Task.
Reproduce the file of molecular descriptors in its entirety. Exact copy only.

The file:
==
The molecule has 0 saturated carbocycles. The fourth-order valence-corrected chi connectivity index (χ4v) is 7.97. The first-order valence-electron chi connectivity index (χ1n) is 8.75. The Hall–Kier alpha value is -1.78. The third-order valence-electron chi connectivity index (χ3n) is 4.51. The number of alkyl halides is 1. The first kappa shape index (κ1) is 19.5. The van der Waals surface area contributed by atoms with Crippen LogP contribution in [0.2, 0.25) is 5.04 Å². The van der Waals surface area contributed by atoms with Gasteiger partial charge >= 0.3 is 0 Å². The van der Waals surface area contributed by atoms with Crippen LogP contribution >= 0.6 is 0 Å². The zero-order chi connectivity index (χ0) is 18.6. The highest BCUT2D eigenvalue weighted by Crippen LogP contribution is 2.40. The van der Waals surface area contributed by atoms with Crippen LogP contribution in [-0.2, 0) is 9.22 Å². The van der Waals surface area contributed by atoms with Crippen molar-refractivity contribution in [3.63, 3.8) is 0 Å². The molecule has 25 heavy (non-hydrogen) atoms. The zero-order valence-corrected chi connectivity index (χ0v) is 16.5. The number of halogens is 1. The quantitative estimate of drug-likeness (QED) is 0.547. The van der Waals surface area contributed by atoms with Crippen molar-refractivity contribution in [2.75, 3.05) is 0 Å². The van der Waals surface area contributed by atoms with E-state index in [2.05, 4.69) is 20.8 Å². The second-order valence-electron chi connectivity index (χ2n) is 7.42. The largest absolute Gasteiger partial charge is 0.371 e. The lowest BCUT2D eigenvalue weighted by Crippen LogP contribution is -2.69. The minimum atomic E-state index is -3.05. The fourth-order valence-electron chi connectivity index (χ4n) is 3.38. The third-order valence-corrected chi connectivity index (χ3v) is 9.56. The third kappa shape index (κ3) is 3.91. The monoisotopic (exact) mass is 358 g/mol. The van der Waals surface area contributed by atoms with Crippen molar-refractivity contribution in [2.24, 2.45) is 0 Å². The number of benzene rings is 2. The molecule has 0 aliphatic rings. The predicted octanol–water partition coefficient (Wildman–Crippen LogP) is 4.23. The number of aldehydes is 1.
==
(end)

The molecule has 0 saturated carbocycles. The fourth-order valence-corrected chi connectivity index (χ4v) is 7.97. The first-order valence-electron chi connectivity index (χ1n) is 8.75. The Hall–Kier alpha value is -1.78. The third-order valence-electron chi connectivity index (χ3n) is 4.51. The number of alkyl halides is 1. The first kappa shape index (κ1) is 19.5. The van der Waals surface area contributed by atoms with Crippen LogP contribution in [0.2, 0.25) is 5.04 Å². The van der Waals surface area contributed by atoms with Gasteiger partial charge >= 0.3 is 0 Å². The van der Waals surface area contributed by atoms with Crippen LogP contribution >= 0.6 is 0 Å². The zero-order chi connectivity index (χ0) is 18.6. The highest BCUT2D eigenvalue weighted by Crippen LogP contribution is 2.40. The van der Waals surface area contributed by atoms with Crippen LogP contribution in [-0.2, 0) is 9.22 Å². The van der Waals surface area contributed by atoms with Crippen molar-refractivity contribution in [3.63, 3.8) is 0 Å². The molecule has 25 heavy (non-hydrogen) atoms. The zero-order valence-corrected chi connectivity index (χ0v) is 16.5. The number of halogens is 1. The quantitative estimate of drug-likeness (QED) is 0.547. The van der Waals surface area contributed by atoms with Crippen molar-refractivity contribution in [2.75, 3.05) is 0 Å². The van der Waals surface area contributed by atoms with E-state index in [2.05, 4.69) is 20.8 Å². The second-order valence-electron chi connectivity index (χ2n) is 7.42. The largest absolute Gasteiger partial charge is 0.371 e. The lowest BCUT2D eigenvalue weighted by Crippen LogP contribution is -2.69. The minimum atomic E-state index is -3.05. The fourth-order valence-electron chi connectivity index (χ4n) is 3.38. The third-order valence-corrected chi connectivity index (χ3v) is 9.56. The third kappa shape index (κ3) is 3.91. The monoisotopic (exact) mass is 358 g/mol. The van der Waals surface area contributed by atoms with Crippen molar-refractivity contribution in [2.24, 2.45) is 0 Å². The number of benzene rings is 2. The molecule has 0 aliphatic rings. The predicted octanol–water partition coefficient (Wildman–Crippen LogP) is 4.23. The number of aldehydes is 1.